Journal for the Academic Study of Religion, Vol 20, No 1 (2007)

Tradition as a Resource: A Personal Trajectory

Michael Hill
Issued Date: 10 Mar 2007


This introductory article reflects on a personal interest in the concept of tradition. Two contrasting sociological approaches to tradition are examined, the first being the structural-functionalist treatment of tradition as embedded and institutionalized, the second the more dynamic Weberian approach to tradition which links it with charismatic breakthroughs. Using the latter, it is possible to speak of a ‘revolution by tradition’ and to indicate different referents of tradition in the Church of England. A recent study of Hawksmoor’s London churches shows the attempted embodiment of primitive tradition in their architecture. In a very different context, Maori prophetic movements in nineteenth-century New Zealand reveal the potential for tradition to provide a charismatic springboard. A third example of the innovative potential of tradition is located in the ‘Asian values’ debate, where a constructed cluster of values surrounding neo-Confucianism can be associated with what is termed ‘reverse Orientalism’. Ideological discourse in Singapore provides an important test of the ‘Asia Values’ model. Finally, features of each article in this special issue are highlighted.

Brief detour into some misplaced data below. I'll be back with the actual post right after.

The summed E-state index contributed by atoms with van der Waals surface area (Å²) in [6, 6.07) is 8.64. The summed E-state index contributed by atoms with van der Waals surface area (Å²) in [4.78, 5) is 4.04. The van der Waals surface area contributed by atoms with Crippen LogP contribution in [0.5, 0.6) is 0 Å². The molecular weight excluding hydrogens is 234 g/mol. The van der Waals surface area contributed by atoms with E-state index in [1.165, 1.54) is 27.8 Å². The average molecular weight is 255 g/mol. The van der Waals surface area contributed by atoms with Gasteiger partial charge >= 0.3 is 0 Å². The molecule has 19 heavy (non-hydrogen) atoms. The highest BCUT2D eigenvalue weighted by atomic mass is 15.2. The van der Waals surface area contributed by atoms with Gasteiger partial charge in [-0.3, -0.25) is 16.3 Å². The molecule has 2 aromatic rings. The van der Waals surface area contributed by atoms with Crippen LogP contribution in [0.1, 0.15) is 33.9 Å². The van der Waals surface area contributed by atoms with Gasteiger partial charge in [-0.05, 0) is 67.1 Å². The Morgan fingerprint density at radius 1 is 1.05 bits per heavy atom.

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DOI: 10.1558/arsr.v20i1.27


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